The Picture of Dorian Gray
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The Picture of Dorian Gray is an 1891 philosophical novel by Irish writer and playwright Oscar Wilde. First published as a serial story in the July 1890 issue of Lippincott's Monthly Magazine, the editors feared the story was indecent, and without Wilde's knowledge, deleted five hundred words before publication. Despite that censorship, The Picture of Dorian Gray offended the moral sensibilities of British book reviewers, some of whom said that Oscar Wilde merited prosecution for violating the laws guarding the public morality. In response, Wilde aggressively defended his novel and art in correspondence with the British press. Wilde revised and expanded the magazine edition of The Picture of Dorian Gray (1890) for publication as a novel; the book edition (1891) featured an aphoristic preface — an apologia about the art of the novel and the reader. The content, style, and presentation of the preface made it famous in its own literary right, as social and cultural criticism. In April 1891, the editorial house Ward, Lock and Company published the revised version of The Picture of Dorian Gray.
turned his steps in the direction of Berkeley Square. So that was the story of Dorian Gray's parentage. Crudely as it had been told to him, it had yet stirred him by its suggestion of a strange, almost modern romance. A beautiful woman risking everything for a mad passion. A few wild weeks of happiness cut short by a hideous, treacherous crime. Months of voiceless agony, and then a child born in pain. The mother snatched away by death, the boy left to solitude and the tyranny of an old and
beautiful soul, he was a thing to wonder at. It was no matter how it all ended, or was destined to end. He was like one of those gracious figures in a pageant or a play, whose joys seem to be remote from one, but whose sorrows stir one's sense of beauty, and whose wounds are like red roses. Soul and body, body and soul—how mysterious they were! There was animalism in the soul, and the body had its moments of spirituality. The senses could refine, and the intellect could degrade. Who could say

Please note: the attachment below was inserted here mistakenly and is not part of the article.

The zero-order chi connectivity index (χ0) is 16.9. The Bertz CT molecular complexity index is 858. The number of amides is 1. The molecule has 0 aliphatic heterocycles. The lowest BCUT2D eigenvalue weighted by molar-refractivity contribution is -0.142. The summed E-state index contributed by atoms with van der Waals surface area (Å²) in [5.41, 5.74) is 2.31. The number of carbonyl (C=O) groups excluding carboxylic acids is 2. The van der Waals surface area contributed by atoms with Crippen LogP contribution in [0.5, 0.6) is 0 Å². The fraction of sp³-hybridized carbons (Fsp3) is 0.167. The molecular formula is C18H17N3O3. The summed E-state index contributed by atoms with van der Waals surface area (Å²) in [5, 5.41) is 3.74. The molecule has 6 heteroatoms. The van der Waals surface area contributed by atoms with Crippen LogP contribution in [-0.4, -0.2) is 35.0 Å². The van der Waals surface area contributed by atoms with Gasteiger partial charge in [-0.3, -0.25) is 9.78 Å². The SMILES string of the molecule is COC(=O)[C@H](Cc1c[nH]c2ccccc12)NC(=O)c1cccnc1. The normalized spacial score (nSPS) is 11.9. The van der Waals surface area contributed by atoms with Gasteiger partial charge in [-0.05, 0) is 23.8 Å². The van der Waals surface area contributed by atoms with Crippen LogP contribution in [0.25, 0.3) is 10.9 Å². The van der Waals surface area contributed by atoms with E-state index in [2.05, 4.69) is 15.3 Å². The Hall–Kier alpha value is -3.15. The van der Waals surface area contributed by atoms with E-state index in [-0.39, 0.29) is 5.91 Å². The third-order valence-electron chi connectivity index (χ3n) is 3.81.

shutters. Dorian was sleeping quite peacefully, lying on his right side, with one hand underneath his cheek. He looked like a boy who had been tired out with play, or study. The man had to touch him twice on the shoulder before he woke, and as he opened his eyes a faint smile passed across his lips, as though he had been lost in some delightful dream. Yet he had not dreamed at all. His night had been untroubled by any images of pleasure or of pain. But youth smiles without any reason. It is one
much, or pay any attention to what Lord Henry says. He has a very bad influence over all his friends, with the single exception of myself." Dorian Gray stepped up on the dais with the air of a young Greek martyr, and made a little moue of discontent to Lord Henry, to whom he had rather taken a fancy. He was so unlike Basil. They made a delightful contrast. And he had such a beautiful voice. After a few moments he said to him, "Have you really a very bad influence, Lord Henry? As bad as Basil
state, like endless hours of pain—he felt a hand laid on his shoulder. He started and looked round. "Dorian," said Lord Henry, "I had better tell them that the shooting is stopped for to-day. It would not look well to go on." "I wish it were stopped for ever, Harry," he answered bitterly. "The whole thing is hideous and cruel. Is the man ... ?" He could not finish the sentence. "I am afraid so," rejoined Lord Henry. "He got the whole charge of shot in his chest. He must have died almost